Thus, we have investigated the kinetics of phase separation in three lithium silicate glasses containing 23.4, 26.0 and 29.1 mol% Li2O with the compositions lying in the phase separation region in the Li2O-SiO2 system. It has been found that the temperature dependences of the ratio of the number of traces to the maximum number of traces NS/NSmax and the ratio of the radius of the particle trace to the maximum radius R/Rmax exhibit maxima. The crystal nucleation rate has been studied in glasses with the compositions displaced from the stoichiometric lithium disilicate composition toward an increase in the SiO2 content. The following features have been revealed.
1) The absolute values of the crystal nucleation rate in glasses with the lower content Li2O than that in the glass with the stoichiometric lithium disilicate composition vary insignificantly.
2) The position of the temperature maximum of the nucleation rate for the glass with the lower lithium oxide content is shifted on the temperature scale by 12˚C. This relatively small change in the quantities Ist(Tmax) and Tmax is explained by the fact that the glasses with the displaced composition correspond to the phase separation region in
Figure 9. Electron microscopic images of glasses (a) no. 1 and (b) no. 2 preliminarily heat treated at the temperature of 440˚C for 2 h and developed at 600˚C for 10 min.
the Li2O-SiO2 system, so that the lithium disilicate in glasses with displaced composition nucleates in phase separated inhomogeneities with compositions that are displaced toward the lithium disilicate composition and depend weakly on the temperature.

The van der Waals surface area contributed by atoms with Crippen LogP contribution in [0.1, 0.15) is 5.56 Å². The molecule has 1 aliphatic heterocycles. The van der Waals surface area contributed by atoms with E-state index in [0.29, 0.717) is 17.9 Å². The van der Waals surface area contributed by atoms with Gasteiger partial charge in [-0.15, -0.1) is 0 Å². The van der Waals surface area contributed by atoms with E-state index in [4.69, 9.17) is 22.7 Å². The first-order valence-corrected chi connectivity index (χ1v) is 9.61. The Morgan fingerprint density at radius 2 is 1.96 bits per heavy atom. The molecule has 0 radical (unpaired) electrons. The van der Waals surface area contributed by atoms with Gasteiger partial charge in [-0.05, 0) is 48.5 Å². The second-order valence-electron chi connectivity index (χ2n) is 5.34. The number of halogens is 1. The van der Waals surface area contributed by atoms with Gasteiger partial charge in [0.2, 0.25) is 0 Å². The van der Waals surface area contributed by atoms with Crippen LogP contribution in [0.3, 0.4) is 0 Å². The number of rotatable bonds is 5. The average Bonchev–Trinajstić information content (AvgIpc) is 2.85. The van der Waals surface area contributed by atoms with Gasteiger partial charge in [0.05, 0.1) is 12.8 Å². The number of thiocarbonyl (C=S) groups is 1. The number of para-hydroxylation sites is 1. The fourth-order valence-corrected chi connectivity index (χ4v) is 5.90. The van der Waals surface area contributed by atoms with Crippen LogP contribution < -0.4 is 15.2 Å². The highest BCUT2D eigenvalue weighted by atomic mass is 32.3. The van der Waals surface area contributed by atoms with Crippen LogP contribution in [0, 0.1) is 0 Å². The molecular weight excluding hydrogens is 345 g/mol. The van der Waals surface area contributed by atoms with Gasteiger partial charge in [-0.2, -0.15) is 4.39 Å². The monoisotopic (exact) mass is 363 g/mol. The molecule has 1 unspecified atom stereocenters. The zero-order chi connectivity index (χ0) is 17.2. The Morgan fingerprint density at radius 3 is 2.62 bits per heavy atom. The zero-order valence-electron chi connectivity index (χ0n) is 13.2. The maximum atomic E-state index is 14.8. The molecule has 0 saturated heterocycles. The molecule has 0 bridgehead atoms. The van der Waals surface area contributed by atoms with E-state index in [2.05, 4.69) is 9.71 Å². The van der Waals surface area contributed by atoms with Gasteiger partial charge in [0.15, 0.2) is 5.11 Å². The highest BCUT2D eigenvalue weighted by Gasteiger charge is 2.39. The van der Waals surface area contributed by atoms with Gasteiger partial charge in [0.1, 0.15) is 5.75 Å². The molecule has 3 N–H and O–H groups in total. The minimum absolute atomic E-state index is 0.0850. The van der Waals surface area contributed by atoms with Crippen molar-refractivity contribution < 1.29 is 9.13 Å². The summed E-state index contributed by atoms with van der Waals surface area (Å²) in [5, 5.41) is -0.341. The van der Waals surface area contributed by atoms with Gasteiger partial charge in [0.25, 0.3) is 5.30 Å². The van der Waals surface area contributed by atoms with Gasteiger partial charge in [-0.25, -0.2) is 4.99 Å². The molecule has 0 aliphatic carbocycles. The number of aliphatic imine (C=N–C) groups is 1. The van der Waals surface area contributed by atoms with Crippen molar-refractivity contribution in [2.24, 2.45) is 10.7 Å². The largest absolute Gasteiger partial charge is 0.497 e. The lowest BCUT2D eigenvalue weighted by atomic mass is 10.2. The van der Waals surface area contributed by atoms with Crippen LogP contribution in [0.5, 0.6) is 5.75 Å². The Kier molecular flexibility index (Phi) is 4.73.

Variations in the crystal growth rate have been investigated as a function of the temperature and time of heat treatment. It has been shown that the temperature dependences of the crystal growth rate tend to an extremum. It has been found that the crystal growth rate depends substantially on the heat treatment time for phase separated glasses and that the growth rate is constant for the glass with the stoichiometric lithium disilicate composition. The dependence of the crystal growth rate on the heat treatment time in phase separated glasses exhibits a damped oscillatory behavior, which is explained by the depletion of the building material for crystals and the necessity of some time for its supply. Therefore, the performed investigations allow us to draw the following conclusion. Unlike the universally accepted opinion, the phase separation not only does not facilitate the conditions for the formation and growth of crystals but, in some cases (see, for example, the dependences of the crystal growth rate on the time of low-temperature heat treatment), even retards the crystal growth process. The data obtained on the nucleation and growth of crystals help to find optimum compositions and temperature-time conditions for the preparation of many glass-ceramic nanomaterials in lithium silicate system, including photostructured materials.